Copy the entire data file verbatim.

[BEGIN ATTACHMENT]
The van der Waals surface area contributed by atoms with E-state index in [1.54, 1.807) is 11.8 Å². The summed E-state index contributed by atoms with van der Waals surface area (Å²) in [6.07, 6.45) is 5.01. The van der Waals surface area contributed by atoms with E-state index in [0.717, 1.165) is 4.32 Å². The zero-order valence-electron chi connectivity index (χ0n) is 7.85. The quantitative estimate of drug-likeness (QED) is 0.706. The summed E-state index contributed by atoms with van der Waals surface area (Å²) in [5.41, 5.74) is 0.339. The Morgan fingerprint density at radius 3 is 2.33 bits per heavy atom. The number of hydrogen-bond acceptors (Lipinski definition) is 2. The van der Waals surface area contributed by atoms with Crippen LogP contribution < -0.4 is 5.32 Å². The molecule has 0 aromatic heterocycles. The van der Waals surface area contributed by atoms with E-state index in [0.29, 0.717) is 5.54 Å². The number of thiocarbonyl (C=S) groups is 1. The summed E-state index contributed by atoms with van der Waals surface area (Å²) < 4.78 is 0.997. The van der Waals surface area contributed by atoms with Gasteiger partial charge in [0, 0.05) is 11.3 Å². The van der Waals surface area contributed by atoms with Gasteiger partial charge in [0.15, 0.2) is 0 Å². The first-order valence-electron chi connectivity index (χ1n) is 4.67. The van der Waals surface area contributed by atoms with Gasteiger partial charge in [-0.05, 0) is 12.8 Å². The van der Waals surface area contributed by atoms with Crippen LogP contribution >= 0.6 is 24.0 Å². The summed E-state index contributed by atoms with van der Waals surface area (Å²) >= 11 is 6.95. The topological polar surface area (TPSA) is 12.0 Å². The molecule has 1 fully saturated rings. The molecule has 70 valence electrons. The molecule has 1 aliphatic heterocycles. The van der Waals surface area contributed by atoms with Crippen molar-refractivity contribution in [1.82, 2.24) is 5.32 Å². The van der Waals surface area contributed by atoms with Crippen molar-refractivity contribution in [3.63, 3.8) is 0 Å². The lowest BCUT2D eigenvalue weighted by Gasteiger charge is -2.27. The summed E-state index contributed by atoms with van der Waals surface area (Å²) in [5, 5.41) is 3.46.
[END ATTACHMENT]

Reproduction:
The van der Waals surface area contributed by atoms with E-state index in [1.54, 1.807) is 11.8 Å². The summed E-state index contributed by atoms with van der Waals surface area (Å²) in [6.07, 6.45) is 5.01. The van der Waals surface area contributed by atoms with E-state index in [0.717, 1.165) is 4.32 Å². The zero-order valence-electron chi connectivity index (χ0n) is 7.85. The quantitative estimate of drug-likeness (QED) is 0.706. The summed E-state index contributed by atoms with van der Waals surface area (Å²) in [5.41, 5.74) is 0.339. The Morgan fingerprint density at radius 3 is 2.33 bits per heavy atom. The number of hydrogen-bond acceptors (Lipinski definition) is 2. The van der Waals surface area contributed by atoms with Crippen LogP contribution < -0.4 is 5.32 Å². The molecule has 0 aromatic heterocycles. The van der Waals surface area contributed by atoms with E-state index in [0.29, 0.717) is 5.54 Å². The number of thiocarbonyl (C=S) groups is 1. The summed E-state index contributed by atoms with van der Waals surface area (Å²) < 4.78 is 0.997. The van der Waals surface area contributed by atoms with Gasteiger partial charge in [0, 0.05) is 11.3 Å². The van der Waals surface area contributed by atoms with Gasteiger partial charge in [0.15, 0.2) is 0 Å². The first-order valence-electron chi connectivity index (χ1n) is 4.67. The van der Waals surface area contributed by atoms with Gasteiger partial charge in [-0.05, 0) is 12.8 Å². The van der Waals surface area contributed by atoms with Crippen LogP contribution >= 0.6 is 24.0 Å². The summed E-state index contributed by atoms with van der Waals surface area (Å²) >= 11 is 6.95. The topological polar surface area (TPSA) is 12.0 Å². The molecule has 1 fully saturated rings. The molecule has 70 valence electrons. The molecule has 1 aliphatic heterocycles. The van der Waals surface area contributed by atoms with Crippen molar-refractivity contribution in [1.82, 2.24) is 5.32 Å². The van der Waals surface area contributed by atoms with Crippen molar-refractivity contribution in [3.63, 3.8) is 0 Å². The lowest BCUT2D eigenvalue weighted by Gasteiger charge is -2.27. The summed E-state index contributed by atoms with van der Waals surface area (Å²) in [5, 5.41) is 3.46.